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STATE

RI lawmakers vote to legalize e-bikes – with a speed limit on bike paths

Patrick Anderson
Providence Journal

Electric bicycles – already ubiquitous on Rhode Island roads – are on the verge of becoming street and bike-path legal here.

The General Assembly on Thursday passed legislation including some new safety limits on the battery-and-pedal powered vehicles that will take them out of the legal gray area they've been in for years.

This is the first year lawmakers have considered e-bike legislation that has not been opposed by the state Department of Transportation, which recently saw them as a danger to pedestrians and riders of conventional bicycles.

This year the DOT took no position on the issue and the Department of Environmental Management supported it, making it likely Gov. Dan McKee will sign it into law.

The change to this year's bills, and , that may have gotten them over the line will allow the DEM to prohibit – if it decides to – all but the slowest-moving class of e-bikes on state bike paths.

The legislation divides e-bikes into three classes based on how fast they go and whether a rider has to pedal them.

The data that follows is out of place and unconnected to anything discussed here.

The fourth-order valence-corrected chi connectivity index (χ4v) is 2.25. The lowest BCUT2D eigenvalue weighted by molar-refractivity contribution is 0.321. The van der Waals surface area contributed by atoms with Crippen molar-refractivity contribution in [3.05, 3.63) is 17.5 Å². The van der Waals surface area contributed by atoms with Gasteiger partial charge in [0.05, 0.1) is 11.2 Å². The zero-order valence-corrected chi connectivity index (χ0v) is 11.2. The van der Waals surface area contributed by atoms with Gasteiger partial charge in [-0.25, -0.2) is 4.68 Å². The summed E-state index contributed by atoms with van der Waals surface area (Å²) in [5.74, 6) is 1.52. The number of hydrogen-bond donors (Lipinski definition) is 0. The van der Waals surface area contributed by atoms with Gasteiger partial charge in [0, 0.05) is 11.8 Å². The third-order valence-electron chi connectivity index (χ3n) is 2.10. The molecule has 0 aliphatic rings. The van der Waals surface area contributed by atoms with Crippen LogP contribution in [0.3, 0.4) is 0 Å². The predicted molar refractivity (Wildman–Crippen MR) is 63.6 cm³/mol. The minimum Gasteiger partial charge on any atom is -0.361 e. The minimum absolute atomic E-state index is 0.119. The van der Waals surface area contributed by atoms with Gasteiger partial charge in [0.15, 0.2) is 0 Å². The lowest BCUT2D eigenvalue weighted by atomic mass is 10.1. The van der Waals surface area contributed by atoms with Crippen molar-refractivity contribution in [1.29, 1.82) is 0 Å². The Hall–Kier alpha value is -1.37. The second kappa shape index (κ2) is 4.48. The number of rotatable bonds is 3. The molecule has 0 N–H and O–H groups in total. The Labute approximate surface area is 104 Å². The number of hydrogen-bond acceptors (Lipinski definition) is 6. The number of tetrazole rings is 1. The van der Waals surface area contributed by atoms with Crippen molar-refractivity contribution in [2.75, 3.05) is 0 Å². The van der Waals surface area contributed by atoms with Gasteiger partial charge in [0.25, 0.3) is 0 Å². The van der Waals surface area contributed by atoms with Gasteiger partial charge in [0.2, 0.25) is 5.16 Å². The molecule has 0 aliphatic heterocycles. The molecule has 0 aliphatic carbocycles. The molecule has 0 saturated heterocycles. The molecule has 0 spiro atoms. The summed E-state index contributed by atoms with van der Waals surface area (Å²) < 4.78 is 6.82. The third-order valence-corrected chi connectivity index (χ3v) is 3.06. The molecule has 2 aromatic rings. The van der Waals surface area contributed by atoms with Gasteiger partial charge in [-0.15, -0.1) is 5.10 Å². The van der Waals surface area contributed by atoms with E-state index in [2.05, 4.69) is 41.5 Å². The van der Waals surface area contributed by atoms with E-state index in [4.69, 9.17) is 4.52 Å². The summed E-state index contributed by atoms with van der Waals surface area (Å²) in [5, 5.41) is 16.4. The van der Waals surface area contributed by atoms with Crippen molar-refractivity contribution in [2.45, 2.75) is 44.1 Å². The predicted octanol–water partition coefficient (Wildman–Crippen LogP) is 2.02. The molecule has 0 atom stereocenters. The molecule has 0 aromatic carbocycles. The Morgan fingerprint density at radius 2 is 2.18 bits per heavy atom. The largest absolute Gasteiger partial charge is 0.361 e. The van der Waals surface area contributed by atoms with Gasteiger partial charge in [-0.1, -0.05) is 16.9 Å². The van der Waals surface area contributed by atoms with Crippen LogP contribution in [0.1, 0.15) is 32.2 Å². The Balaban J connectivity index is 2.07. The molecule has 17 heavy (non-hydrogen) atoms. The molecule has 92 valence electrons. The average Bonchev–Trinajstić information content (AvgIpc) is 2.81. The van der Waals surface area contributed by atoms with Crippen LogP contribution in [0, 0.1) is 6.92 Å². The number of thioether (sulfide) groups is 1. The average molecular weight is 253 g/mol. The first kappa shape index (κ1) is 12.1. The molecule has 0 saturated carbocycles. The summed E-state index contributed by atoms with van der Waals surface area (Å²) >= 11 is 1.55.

• Class 1 e-bikes have an electric motor that kicks in only while someone is pedaling and reach a maximum speed of 20 mph.
  • Class 2 run on an electric motor without pedaling, but don't go faster than 20 mph.
  • Class 3 can hit 28 mph, but require pedaling to engage the electric motor.

The e-bike bill passed Thursday will allow only Class 1 e-bikes on state bike paths under any circumstance and gives the DEM the authority to decide whether other classes should be allowed on them.

"Taken together, these changes will have the effect of expanding the legal use of e-bikes in Rhode Island while ensuring that appropriate safety protections are in effect," DEM Director Terrence Gray wrote in committee testimony on the bill. "It is DEM’s intention to determine on a case-by-case basis which properties will allow e-bike usage and which classes of e-bikes will be allowed."

He didn't say anything about speed traps.

The Rhode Island Bicycle Coalition supported the bill as a "good first step."

"In particular, we endorse this clear definition of electric bicycles, which is consistent with industry standards and most of the U.S. states as well as the provision that will allow Class 1 electric bicycles on state bike paths and trails," RI Bicycle chair Kathleen Gannon wrote in an email. "This is a good first step for cyclists across Rhode Island."